Aug. 4, 2011 – 2:28 p.m.

Conservative Senators Want Open Meetings of Deficit Panel

Members of the new deficit reduction committee are yet to be appointed, but already some lawmakers are calling on the panel to open its deliberations and make other information available to the public.

Eight conservative Republican senators, all but one of whom voted against the debt limit compromise ( PL 112-25 ), have introduced a bill ( S 1501 ) aimed at ensuring that meetings and hearings conducted by the 12-member Joint Select Committee on Deficit Reduction are announced in advance, televised and open to the public.

The cosponsors also sent a letter to Senate leaders Harry Reid , D-Nev., and Mitch McConnell , R-Ky., expressing concern that, “as we understand it, this committee essentially has the ability to craft their list of recommendations without any joint committee jurisdictions and without an open committee process.”

“If our colleagues wish to raise taxes or propose spending cuts,” they wrote, “the American people have a right to see that process unfold.”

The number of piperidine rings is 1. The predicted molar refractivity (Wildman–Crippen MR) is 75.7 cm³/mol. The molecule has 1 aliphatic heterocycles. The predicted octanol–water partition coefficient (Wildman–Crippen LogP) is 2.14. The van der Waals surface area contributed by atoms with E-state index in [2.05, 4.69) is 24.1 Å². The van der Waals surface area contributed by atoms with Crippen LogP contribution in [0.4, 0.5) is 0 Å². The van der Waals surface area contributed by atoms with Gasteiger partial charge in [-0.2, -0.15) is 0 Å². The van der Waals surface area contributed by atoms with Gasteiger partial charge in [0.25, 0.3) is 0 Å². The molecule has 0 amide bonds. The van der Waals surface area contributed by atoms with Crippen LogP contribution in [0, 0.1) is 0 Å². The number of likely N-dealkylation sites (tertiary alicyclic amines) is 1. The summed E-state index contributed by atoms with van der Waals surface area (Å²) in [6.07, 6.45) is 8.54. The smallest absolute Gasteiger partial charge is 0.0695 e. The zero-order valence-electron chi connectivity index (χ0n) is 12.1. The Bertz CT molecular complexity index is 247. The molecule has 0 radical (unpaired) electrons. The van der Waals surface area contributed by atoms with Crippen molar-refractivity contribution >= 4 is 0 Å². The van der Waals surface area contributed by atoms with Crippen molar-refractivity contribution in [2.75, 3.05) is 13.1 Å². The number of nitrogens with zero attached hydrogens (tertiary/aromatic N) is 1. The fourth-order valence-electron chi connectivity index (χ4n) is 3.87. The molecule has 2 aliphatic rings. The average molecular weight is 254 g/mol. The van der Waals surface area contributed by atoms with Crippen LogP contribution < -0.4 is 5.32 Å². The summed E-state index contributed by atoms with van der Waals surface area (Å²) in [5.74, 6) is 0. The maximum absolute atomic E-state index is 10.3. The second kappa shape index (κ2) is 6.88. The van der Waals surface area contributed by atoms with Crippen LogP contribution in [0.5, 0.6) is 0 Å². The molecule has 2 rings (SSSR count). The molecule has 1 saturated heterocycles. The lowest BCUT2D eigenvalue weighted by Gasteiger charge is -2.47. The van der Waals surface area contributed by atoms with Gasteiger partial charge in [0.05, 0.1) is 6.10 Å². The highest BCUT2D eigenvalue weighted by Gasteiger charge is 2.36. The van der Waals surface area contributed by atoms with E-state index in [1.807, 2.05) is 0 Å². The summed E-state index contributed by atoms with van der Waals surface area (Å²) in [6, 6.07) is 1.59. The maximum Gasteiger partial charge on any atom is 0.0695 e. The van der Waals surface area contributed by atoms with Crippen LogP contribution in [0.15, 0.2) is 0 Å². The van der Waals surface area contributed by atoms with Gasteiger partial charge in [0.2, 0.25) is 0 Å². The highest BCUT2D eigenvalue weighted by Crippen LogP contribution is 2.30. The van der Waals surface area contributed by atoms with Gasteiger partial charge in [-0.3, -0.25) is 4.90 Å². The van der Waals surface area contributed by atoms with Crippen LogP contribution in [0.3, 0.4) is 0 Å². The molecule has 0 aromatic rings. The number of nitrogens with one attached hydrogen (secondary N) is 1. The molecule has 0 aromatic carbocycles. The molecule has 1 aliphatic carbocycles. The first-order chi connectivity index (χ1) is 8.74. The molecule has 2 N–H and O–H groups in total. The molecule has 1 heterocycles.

The signatories asked Reid and McConnell, who were two of the chief negotiators of the deal and who will each appoint three members of the panel by Aug. 16, to ensure that committee business is done in a “transparent manner.” The panel is charged with delivering to Congress by Dec. 2 a plan for reducing deficit spending by at least $1.2 trillion in spending over 10 years.

A Reid spokesman said Wednesday the committee would make the decision about whether to hold its meetings publicly itself. The law contains no such requirement.

While conference committee meetings on legislation such as the 2010 financial services overhaul ( PL 111-203 ) have been televised, other contentious deliberations have not been open to the public.

One of the signers of the letter, David Vitter of Louisiana, introduced a bill ( S 1498 ) on Tuesday aimed at forcing any lawmaker sitting on the committee to disclose campaign donations of more than $1,000 within 48 hours of receiving them.

“It’s just plain good government for the public to know what special interests are trying to influence the committee,” Vitter said. “We need to see full transparency and accountability because these committee members will be making huge decisions with a lot on the line.”

On Thursday the leaders of 25 political groups, including Common Cause, MoveOn.org PAC and Public Citizen, sent an open letter to Congress echoing Vitter’s concerns and demanding that “from the time they are selected to the time their plan is voted on” the appointees to the committee “cease all political fundraising for themselves, their party or for other candidates” and “provide full transparency on any meetings” with lobbyists, corporate CEOs or donors.